Local news provides little comfort for Boris Johnson as confidence ebbs
Conservative MPs hoping to move on from the confidence vote in Boris Johnson found themselves being challenged in local media about their views.
Local journalists around the country sought to hold their local Tory MPs to account in the wake of the vote, which saw 41% of Tory MPs say they no longer had confidence in the PM.
The Dover Mercury revealed local MP Natalie Elphicke had backed Mr Johnson, with the MP urging colleagues to unite behind the PM now he had won.
The Folkstone and Hythe Express also splashed on the decision of local MP Damian Collins to back Mr Johnson, while the Kentish Express heard from MP Damian Green explained on the front page why he had turned on the PM and voted against.
The Farnham Herald got an exclusive article from Jeremy Hunt, the former health secretary who ran against Mr Johnson for the leadership of the Tories last time, and who is widely tipped to be planning to run again if Mr Johnson is ousted.
Mr Hunt said: “Many of you have written to me greatly angered and upset about some of the things that have happened.
“Given we are at such a critical juncture in the Ukraine war, I did not want to have this debate right now.
“I therefore did not send in a letter to the 1922 Committee, nor encourage others to do so.
“I felt Monday was a moment when I needed to let everyone know where I stood — even though I knew some would disagree strongly with what I said. So with a heavy heart I said I did not believe the Conservatives were giving the country the leadership it deserved and that we were set to lose the next election if we did not change our leader.”
Many local news sites covered events in real-time, trying to pin down MPs on how they would be voting. Jamie Lopez of LancsLive attempted to round up what MPs in Lancashire would be doing. Lancashire is at the heart of the red wall the Tories need to keep hold of, yet four Tory MPs wouldn’t comment before the vote.
Many of Tuesday’s local newspapers led on the evening drama from Westminster. Few were as pointed as the Liverpool Echo:
Political Editor Liam Thorp wrote: “Boris Johnson may have clung on tonight, but he is unlikely to ever recover from these fatal wounds.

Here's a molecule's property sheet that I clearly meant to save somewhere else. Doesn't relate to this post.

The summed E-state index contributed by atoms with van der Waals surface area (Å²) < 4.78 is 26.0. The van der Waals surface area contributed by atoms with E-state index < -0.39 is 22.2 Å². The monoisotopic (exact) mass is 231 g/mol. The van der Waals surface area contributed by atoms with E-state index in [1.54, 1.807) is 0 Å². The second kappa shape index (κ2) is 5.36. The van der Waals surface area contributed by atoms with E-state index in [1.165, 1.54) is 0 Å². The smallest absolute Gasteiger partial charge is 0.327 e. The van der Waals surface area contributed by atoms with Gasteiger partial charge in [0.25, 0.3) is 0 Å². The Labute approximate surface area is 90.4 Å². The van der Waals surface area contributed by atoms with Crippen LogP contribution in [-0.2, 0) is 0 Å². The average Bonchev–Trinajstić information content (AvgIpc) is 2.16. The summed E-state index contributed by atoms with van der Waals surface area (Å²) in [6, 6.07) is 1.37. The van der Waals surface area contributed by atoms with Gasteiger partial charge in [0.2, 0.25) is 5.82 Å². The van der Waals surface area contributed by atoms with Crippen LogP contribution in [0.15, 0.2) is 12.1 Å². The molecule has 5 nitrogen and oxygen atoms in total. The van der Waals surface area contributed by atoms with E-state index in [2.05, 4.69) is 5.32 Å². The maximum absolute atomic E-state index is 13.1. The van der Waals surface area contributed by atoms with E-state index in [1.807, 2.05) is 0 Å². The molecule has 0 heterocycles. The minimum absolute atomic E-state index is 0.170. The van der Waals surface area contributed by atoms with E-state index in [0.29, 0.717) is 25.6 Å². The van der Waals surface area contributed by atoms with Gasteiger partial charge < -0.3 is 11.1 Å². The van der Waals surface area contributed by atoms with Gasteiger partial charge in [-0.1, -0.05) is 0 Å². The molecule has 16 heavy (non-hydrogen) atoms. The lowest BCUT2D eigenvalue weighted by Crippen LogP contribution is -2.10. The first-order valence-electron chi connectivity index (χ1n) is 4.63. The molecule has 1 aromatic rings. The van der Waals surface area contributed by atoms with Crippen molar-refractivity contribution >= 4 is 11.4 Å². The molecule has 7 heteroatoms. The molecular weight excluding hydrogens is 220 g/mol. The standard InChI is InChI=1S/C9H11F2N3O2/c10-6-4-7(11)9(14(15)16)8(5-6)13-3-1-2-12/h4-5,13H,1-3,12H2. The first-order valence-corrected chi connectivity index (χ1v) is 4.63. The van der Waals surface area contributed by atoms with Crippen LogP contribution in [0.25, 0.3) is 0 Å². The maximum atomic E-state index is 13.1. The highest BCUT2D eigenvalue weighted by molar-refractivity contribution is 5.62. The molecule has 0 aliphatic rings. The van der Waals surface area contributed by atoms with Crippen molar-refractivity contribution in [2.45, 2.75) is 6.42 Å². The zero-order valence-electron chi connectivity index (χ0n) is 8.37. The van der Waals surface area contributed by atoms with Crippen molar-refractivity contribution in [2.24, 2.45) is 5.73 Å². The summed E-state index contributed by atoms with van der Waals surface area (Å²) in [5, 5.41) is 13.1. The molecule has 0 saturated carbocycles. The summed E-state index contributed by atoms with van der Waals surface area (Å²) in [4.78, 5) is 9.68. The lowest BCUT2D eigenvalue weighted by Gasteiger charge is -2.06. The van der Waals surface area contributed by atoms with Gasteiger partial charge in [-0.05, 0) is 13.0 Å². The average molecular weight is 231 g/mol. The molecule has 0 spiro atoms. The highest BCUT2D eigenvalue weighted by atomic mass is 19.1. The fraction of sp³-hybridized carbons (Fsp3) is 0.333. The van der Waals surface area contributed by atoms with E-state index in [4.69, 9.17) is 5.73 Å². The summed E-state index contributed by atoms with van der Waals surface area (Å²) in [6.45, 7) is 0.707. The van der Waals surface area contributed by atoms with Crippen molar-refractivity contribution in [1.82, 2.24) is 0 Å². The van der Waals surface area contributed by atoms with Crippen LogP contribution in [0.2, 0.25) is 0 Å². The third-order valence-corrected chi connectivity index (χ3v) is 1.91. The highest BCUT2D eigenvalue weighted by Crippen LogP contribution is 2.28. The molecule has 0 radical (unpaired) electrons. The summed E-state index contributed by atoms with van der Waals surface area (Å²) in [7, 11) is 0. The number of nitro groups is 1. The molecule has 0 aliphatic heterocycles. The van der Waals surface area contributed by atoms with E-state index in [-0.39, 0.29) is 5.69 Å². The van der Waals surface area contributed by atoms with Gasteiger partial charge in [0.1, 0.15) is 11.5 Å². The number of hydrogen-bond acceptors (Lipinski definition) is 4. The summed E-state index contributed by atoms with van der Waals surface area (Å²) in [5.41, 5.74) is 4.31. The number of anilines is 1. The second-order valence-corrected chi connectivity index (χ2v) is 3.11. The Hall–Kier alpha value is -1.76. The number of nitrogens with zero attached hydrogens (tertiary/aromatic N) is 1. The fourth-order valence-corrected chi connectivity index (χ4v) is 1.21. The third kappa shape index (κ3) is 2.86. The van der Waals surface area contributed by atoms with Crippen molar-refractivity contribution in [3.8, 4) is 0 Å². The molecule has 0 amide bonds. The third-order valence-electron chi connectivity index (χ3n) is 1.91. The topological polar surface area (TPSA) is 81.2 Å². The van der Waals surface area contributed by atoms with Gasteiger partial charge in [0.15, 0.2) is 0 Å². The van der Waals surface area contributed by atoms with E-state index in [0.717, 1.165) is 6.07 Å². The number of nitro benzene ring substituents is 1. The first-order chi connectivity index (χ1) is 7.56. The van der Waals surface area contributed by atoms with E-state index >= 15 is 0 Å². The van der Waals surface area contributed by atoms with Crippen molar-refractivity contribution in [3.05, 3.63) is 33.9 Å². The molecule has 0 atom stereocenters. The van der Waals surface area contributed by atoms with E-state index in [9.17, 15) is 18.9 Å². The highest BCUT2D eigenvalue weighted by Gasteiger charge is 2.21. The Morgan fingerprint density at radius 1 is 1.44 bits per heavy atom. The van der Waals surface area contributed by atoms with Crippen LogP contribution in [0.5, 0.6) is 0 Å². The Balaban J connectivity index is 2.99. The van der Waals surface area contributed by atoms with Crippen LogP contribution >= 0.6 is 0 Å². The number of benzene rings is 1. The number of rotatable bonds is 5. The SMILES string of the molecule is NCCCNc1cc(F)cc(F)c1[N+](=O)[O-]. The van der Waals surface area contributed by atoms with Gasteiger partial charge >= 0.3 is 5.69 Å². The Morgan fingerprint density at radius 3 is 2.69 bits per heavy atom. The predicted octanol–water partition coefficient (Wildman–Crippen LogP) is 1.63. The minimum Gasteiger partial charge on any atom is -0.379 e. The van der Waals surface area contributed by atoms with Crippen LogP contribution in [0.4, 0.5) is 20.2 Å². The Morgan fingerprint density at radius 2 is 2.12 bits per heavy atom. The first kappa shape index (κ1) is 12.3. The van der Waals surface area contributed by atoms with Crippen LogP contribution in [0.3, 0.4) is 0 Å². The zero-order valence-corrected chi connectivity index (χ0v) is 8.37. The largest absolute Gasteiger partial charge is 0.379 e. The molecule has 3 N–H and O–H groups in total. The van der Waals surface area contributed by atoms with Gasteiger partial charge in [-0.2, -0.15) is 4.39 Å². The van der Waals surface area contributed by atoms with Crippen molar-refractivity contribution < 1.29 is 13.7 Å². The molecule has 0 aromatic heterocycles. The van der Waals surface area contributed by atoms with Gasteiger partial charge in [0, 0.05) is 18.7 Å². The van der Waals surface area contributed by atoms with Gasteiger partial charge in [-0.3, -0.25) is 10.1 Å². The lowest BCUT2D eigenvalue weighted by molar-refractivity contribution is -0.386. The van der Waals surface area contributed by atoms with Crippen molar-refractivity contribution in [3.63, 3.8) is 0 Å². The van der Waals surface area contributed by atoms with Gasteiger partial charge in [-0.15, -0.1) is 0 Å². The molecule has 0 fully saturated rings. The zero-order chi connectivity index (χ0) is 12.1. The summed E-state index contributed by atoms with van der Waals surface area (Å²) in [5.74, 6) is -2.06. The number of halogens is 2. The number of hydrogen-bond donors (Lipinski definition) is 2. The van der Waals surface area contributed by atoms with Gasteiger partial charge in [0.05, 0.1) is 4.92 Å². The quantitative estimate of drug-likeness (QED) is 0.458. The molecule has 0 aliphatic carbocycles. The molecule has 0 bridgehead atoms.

“Johnson is a shameless spinner. Let’s not forget that he saw the Sue Gray report — which to most people read like a damning indictment of his leadership, his character and the culture he created at the heart of government — as some sort of exoneration. He is a man who cannot handle being criticised, so when he is — he usually just acts as if it has not happened.”
“Some have commented on what a remarkable turnaround it is for a Prime Minister to coast to power with an 80 seat majority only to face a humbling vote of no confidence just two and half years later, but many will not be surprised. When you elect a man with a reputation for lying, misleading, bending the rules and acting with impunity — you were always likely to reach this point. It is shameful that it’s taken this long.”
If Tories weren’t surprised to find a lack of support from Merseyside, they certainly won’t have expected backing from Scotlands National newspaper — which is just as well:
For a prime minister whose administration have placed a lot of stock of being in touch with the regions of the UK, overall Tuesday’s papers made for bleak reading:
The Yorkshire Post splashed on Johnson’s result on Tuesday — followed by his plea to be allowed to get on with the job of running the country on Wednesday:
The Post’s leader column was particularly savage on the Prime Minister: “As a student of political history, Mr Johnson will know only too well that history has not been kind to his forbears when faced with a leadership challenge.
“Even in victory Mr Johnson is now heavily wounded. Likely by-election defeats this month in Wakefield and Tiverton and Honiton will further damage the beleaguered Tory leader.
“As the nation suffers its worst cost of living crisis in a generation, we must ask how much longer must the nation endure such ineffectual moral and political leadership?
“And more broadly, how long before the Queen is handed a Prime Minister worthy of the office?”
For every national news story there is normally a local one sitting within — and this week’s front page of the Uxbridge Gazette was a prime example of that. For the the free Gazette, Mr Johnson isn’t just the PM — he’s also their local MP. Naturally, he was front page news this week.
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